Liquid Geography Rose 2015
Liquid Geography Rosé is their way of saying ‘thank you’ to everyone that has helped Ole & Obrigado, a niche import company of Iberian wines since its foundation in 1999. To express their gratitude to the many who have helped them over the years, Olé & Obrigado donates 100% of Liquid Geography's profits in equal parts to: the TJ Martell Foundation in its search for cancer cures, the South Bronx Educational Foundation to help children with challenging academic backgrounds, and starting in 2018, Wheeling Forward to help people with disabilities experience life to the fullest.
Since 2013, they have raised over $270,000 from the Liquid Geography Mencia wine. The goal with this wine is to achieve $1 million in total donations by 2025. To help make a difference, join them in bringing hope through wine to these wonderful causes! Liquid Geography is a dry rosé wine made with mencia grapes from 53 year old vines in the region of Bierzo in northwest Spain, a region with a wine history that dates back to the Roman times. Mencia is a red grape that is indigenous to the area. This rosé sees no oak and is fermented and in stainless steel vats. Liquid Geography is produced from vineyards owned by the Guerra winery, which farms 1/3 of all vineyards in the Bierzo region. Out of the 3,000ha (7,413 acres) of vineyard land in Bierzo, Guerra takes care of 1,000ha (2,471 acres), however, they only make wine with the best 10% of grapes. This rigorous selection process allows Liquid Geography to show consistent extraordinary quality.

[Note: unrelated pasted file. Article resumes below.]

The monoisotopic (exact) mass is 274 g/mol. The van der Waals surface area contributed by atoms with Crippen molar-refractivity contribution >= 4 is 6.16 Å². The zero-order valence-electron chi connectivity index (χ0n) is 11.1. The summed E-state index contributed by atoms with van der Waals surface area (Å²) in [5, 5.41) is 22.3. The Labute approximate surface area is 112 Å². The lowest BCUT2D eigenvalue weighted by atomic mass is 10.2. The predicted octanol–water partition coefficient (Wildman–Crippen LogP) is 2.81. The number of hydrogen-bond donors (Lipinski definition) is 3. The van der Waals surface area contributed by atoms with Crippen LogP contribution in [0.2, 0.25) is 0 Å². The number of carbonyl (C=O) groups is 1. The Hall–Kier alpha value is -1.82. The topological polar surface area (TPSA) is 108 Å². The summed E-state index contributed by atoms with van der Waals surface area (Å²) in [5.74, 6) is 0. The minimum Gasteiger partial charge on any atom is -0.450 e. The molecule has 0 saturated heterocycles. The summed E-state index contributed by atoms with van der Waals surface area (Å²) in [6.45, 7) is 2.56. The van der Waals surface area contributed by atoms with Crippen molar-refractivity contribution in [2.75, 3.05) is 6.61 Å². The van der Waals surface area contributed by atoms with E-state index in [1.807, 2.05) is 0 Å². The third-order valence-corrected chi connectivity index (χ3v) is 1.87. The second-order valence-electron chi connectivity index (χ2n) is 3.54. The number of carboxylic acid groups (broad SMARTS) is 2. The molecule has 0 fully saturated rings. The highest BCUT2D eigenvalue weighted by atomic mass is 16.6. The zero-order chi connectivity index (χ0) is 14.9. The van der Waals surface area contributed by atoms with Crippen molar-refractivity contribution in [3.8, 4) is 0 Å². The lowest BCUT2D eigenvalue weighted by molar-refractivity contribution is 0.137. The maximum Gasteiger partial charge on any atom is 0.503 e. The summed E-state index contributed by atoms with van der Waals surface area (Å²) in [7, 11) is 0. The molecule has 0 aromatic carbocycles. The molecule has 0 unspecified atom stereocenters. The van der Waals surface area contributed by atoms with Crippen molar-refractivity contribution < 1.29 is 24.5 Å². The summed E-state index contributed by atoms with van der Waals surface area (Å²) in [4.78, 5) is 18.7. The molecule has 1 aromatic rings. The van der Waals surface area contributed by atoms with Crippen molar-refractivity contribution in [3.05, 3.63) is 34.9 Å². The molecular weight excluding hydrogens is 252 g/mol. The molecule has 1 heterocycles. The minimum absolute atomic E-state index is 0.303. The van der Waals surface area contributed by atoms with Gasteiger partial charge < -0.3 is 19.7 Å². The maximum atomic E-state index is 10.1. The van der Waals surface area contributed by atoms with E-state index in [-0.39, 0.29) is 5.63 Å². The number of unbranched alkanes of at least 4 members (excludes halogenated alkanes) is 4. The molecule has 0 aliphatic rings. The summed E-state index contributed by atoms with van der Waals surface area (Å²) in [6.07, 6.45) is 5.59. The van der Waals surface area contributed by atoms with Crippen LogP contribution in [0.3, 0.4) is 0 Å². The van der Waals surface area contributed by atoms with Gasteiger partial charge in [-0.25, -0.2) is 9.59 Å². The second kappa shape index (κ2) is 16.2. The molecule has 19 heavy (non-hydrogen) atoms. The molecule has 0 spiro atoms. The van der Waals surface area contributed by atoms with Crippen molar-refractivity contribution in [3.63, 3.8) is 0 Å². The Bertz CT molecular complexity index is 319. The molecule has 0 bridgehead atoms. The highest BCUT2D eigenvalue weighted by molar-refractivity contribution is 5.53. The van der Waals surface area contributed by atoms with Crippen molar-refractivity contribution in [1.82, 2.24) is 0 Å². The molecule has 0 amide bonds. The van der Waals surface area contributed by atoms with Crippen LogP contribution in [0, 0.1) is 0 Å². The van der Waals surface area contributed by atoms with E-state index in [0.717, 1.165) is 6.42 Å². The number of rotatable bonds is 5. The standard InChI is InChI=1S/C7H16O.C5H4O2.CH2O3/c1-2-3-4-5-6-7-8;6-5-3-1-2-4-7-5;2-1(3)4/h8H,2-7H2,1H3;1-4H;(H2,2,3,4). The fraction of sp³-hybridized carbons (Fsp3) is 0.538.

One of the few northwestern Spanish regions with a focus on a red variety, Bierzo, part of Castilla y León, is home to the flowery and fruity Mencia grape. Mencia produces balanced and bright red wines full of strawberry, raspberry, pomegranate, baking spice, pepper and black licorice. The well-drained soils of Bierzo are slate and granite.
Whether it’s playful and fun or savory and serious, most rosé today is not your grandmother’s White Zinfandel, though that category remains strong. Pink wine has recently become quite trendy, and this time around it’s commonly quite dry. Since the pigment in red wines comes from keeping fermenting juice in contact with the grape skins for an extended period, it follows that a pink wine can be made using just a brief period of skin contact—usually just a couple of days. The resulting color depends on grape variety and winemaking style, ranging from pale salmon to deep magenta.